Jump directly to the content

The Epic Jesus Follower Fail


Apr 16 2014
The cringe-worthy subplot of Holy Week underscores the truth of the gospel.

On the Internet and in our culture, there's a lot of bluster, often warranted, about the failures of the church. We wince as another pastor is involved in scandal; another popular Christian leader says something unhelpful, insensitive, or heretical; another Christian blogger gang war erupts over the controversy du jour.

Every so often, someone pens a post breathlessly announcing the imminent doom of the church because of what a mess we Christians are. And then people like me talk about it. And tweet about it. And blog about it. And bicker about it. Again and again and again.

It's true. We are a mess and need to be quick to repent--doctrinal and moral failure among believers is serious and grievous. But from its earliest days, God has pursued and propelled the church in spite of our bumbling and failure.

And this week, Holy Week, we notice that in the midst of Christ's passion, death, and resurrection, we also find an embarrassingly painful display of the weakness, confusion, even imbecility of his earliest followers.

In each unfolding event of the week, the apostles disappoint. During the Last Supper, Jesus tells his friends that one of them will betray him and that they'll all abandon him. They respond by telling Jesus that he's underestimated them and arguing about who is the greatest, the most loyal disciple.

Then, they fall asleep, more than once, in Gethsemene, too weak to be a friend to Jesus when he is most desperate for one. Then, they panic and draw swords against those who arrested Jesus. Next, in a scene recounted with cringe-worthy detail, Peter swears up and down that he doesn't know Jesus even though it's pretty obvious to everyone around him that he does.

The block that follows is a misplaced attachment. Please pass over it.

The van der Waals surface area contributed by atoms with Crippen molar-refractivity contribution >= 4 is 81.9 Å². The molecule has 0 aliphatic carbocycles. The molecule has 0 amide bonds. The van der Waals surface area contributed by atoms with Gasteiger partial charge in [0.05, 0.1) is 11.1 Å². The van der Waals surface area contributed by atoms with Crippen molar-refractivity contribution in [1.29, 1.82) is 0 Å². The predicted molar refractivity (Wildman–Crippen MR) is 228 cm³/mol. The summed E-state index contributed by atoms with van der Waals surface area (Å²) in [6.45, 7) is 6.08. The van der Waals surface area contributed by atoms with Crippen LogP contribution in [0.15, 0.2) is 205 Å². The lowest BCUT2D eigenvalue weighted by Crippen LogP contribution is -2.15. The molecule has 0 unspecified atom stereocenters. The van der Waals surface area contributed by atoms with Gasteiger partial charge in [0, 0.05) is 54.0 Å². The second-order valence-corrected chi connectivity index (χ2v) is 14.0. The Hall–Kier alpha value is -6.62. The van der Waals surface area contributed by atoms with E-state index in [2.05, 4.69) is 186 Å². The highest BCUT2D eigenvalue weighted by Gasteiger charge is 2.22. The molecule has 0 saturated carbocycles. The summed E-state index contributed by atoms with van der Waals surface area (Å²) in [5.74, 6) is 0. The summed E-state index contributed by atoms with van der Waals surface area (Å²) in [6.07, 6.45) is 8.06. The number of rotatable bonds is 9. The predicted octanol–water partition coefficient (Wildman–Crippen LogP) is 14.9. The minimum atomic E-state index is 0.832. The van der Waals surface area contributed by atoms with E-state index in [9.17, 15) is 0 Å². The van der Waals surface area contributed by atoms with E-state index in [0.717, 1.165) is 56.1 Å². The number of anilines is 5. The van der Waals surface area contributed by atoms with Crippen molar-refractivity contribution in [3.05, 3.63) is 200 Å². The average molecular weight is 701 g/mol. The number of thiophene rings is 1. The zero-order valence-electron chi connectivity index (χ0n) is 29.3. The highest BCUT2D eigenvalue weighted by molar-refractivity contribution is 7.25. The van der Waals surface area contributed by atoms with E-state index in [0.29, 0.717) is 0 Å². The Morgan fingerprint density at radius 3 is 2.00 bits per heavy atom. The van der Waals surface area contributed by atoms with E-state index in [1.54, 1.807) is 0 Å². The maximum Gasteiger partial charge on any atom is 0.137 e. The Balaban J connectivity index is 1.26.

A damning refrain haunts the story of Holy Week: "Everyone deserted him and fled."

They bumbled through the week, first arrogant, then afraid, then hiding. They were cowardly, disloyal, and unfaithful. These holy martyrs and saints, these dearest friends of Jesus, failed, miserably and utterly, at the time of greatest crisis when courage was most needed.

It's heartbreaking. We watch Peter come undone, weeping after the third rooster crow, and Judas back-pedaling as he tries to return the blood money he sought. From the majority of Jesus' followers, we encounter nothing but silence. They simply walked away.

It's almost too much to take. How must they have felt? Were they ashamed? Did they feel foolish? Guilty? Did they make excuses?

Related Topics:Apostles; Easter; Holy Week; Lent
Support our work. Subscribe to CT and get one year free.

Comments

To add a comment you need to be a registered user or Christianity Today subscriber.

orSubscribeor
More from Her.menutics
Q+A: Why Letting the Dishes Go Can Save Your Soul

Q+A: Why Letting the Dishes Go Can Save Your Soul

In her latest book, Shauna Niequist trades “competition, comparison, and exhaustion for meaning, connection, and unconditional love."
After Childhood Abuse, How Can I Trust Others with My Kids?

After Childhood Abuse, How Can I Trust Others with My Kids?

I equip my daughters to protect themselves and their bodies in ways I didn’t learn to.
Too Many Transitions Can Traumatize Our Kids

Too Many Transitions Can Traumatize Our Kids

I know from experience what happens when children face moving, divorce, or other stressful life change—and how we can help them.
The 5 Truths Stay-at-Home and Working Moms Can Agree On

The 5 Truths Stay-at-Home and Working Moms Can Agree On

After interviewing 120 women, I saw glimmers of a truce in the Mommy Wars.
Include results from Christianity Today
Browse Archives:

So Hot Right Now

The Truth About Living with an Invisible Illness

God sees me and my pain even when others cannot.

Follow Us

Twitter

  • The lovely @sniequist is chatting with us today! (Interview by @AndreaPalpant) https://t.co/sXsy7n5Sjb
  • RT @lorewilbert: I LOVE this short piece from @gloriafurman on discipling younger women. Sharing life and speaking the word: https://t.co/c2026
  • RT @RealPeopleAct: The more we learn about porn, the more we discover how bad it is for our brains, our bodies, and our relationships. http2026
  • RT @mfarrellgarcia: After Childhood Abuse, How Can I Trust Others with My Kids? https://t.co/yVTZOmLKNc via @CT_Women
  • Researcher @hgscott talks about the widespread effects of Internet porn https://t.co/OkRrIc78rG


What We're Reading

CT eBooks and Bible Studies

Christianity Today
The Epic Jesus Follower Fail